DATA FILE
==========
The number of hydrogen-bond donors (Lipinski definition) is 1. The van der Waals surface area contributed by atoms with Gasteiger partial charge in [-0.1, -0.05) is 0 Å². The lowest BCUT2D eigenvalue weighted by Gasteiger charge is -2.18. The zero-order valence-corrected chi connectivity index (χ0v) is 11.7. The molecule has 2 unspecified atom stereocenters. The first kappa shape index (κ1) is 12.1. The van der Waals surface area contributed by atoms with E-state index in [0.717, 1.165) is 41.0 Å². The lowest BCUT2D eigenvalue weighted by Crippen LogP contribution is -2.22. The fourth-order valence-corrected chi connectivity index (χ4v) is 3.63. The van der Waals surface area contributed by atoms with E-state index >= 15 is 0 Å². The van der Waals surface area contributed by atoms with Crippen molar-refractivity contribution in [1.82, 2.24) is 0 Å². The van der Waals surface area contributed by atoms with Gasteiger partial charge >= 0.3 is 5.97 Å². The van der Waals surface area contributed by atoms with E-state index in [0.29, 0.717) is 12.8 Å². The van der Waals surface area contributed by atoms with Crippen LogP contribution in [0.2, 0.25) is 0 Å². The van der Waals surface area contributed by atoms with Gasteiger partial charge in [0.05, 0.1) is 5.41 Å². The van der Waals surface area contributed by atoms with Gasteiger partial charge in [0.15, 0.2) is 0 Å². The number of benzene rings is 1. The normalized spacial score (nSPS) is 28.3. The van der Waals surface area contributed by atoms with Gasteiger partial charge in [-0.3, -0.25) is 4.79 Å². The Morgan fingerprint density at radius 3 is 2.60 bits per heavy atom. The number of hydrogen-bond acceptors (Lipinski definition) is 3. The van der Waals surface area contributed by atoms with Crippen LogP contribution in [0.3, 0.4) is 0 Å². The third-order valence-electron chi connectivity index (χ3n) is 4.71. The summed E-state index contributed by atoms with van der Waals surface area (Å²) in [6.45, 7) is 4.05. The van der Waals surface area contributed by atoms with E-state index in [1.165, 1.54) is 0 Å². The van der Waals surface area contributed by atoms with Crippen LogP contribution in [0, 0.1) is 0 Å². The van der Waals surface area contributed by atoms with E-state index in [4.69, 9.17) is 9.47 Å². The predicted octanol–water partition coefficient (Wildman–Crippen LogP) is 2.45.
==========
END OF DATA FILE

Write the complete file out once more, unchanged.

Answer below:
The number of hydrogen-bond donors (Lipinski definition) is 1. The van der Waals surface area contributed by atoms with Gasteiger partial charge in [-0.1, -0.05) is 0 Å². The lowest BCUT2D eigenvalue weighted by Gasteiger charge is -2.18. The zero-order valence-corrected chi connectivity index (χ0v) is 11.7. The molecule has 2 unspecified atom stereocenters. The first kappa shape index (κ1) is 12.1. The van der Waals surface area contributed by atoms with E-state index in [0.717, 1.165) is 41.0 Å². The lowest BCUT2D eigenvalue weighted by Crippen LogP contribution is -2.22. The fourth-order valence-corrected chi connectivity index (χ4v) is 3.63. The van der Waals surface area contributed by atoms with E-state index >= 15 is 0 Å². The van der Waals surface area contributed by atoms with Crippen molar-refractivity contribution in [1.82, 2.24) is 0 Å². The van der Waals surface area contributed by atoms with Gasteiger partial charge >= 0.3 is 5.97 Å². The van der Waals surface area contributed by atoms with E-state index in [0.29, 0.717) is 12.8 Å². The van der Waals surface area contributed by atoms with Crippen LogP contribution in [0.2, 0.25) is 0 Å². The van der Waals surface area contributed by atoms with Gasteiger partial charge in [0.05, 0.1) is 5.41 Å². The van der Waals surface area contributed by atoms with Gasteiger partial charge in [0.15, 0.2) is 0 Å². The number of benzene rings is 1. The normalized spacial score (nSPS) is 28.3. The van der Waals surface area contributed by atoms with Gasteiger partial charge in [-0.3, -0.25) is 4.79 Å². The Morgan fingerprint density at radius 3 is 2.60 bits per heavy atom. The number of hydrogen-bond acceptors (Lipinski definition) is 3. The van der Waals surface area contributed by atoms with Crippen LogP contribution in [0.3, 0.4) is 0 Å². The third-order valence-electron chi connectivity index (χ3n) is 4.71. The summed E-state index contributed by atoms with van der Waals surface area (Å²) in [6.45, 7) is 4.05. The van der Waals surface area contributed by atoms with E-state index in [1.165, 1.54) is 0 Å². The van der Waals surface area contributed by atoms with Crippen LogP contribution in [0, 0.1) is 0 Å². The van der Waals surface area contributed by atoms with E-state index in [4.69, 9.17) is 9.47 Å². The predicted octanol–water partition coefficient (Wildman–Crippen LogP) is 2.45.